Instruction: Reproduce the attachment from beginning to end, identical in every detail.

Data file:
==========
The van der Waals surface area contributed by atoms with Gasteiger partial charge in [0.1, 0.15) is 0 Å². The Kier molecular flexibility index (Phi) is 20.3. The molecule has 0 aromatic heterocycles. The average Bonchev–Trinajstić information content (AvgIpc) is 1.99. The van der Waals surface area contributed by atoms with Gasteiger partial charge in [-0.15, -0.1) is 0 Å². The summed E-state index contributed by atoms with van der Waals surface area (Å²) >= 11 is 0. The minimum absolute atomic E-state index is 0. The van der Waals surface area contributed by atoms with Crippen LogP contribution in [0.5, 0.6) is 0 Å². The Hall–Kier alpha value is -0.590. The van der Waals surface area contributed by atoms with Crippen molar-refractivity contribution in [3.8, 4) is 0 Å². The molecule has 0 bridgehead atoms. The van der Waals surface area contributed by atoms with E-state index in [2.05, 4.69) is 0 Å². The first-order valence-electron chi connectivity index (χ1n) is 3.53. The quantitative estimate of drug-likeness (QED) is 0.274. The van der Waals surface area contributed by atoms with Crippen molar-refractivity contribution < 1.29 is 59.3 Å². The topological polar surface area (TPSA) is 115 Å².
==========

The van der Waals surface area contributed by atoms with Gasteiger partial charge in [0.1, 0.15) is 0 Å². The Kier molecular flexibility index (Phi) is 20.3. The molecule has 0 aromatic heterocycles. The average Bonchev–Trinajstić information content (AvgIpc) is 1.99. The van der Waals surface area contributed by atoms with Gasteiger partial charge in [-0.15, -0.1) is 0 Å². The summed E-state index contributed by atoms with van der Waals surface area (Å²) >= 11 is 0. The minimum absolute atomic E-state index is 0. The van der Waals surface area contributed by atoms with Crippen LogP contribution in [0.5, 0.6) is 0 Å². The Hall–Kier alpha value is -0.590. The van der Waals surface area contributed by atoms with Crippen molar-refractivity contribution in [3.8, 4) is 0 Å². The molecule has 0 bridgehead atoms. The van der Waals surface area contributed by atoms with E-state index in [2.05, 4.69) is 0 Å². The first-order valence-electron chi connectivity index (χ1n) is 3.53. The quantitative estimate of drug-likeness (QED) is 0.274. The van der Waals surface area contributed by atoms with Crippen molar-refractivity contribution < 1.29 is 59.3 Å². The topological polar surface area (TPSA) is 115 Å².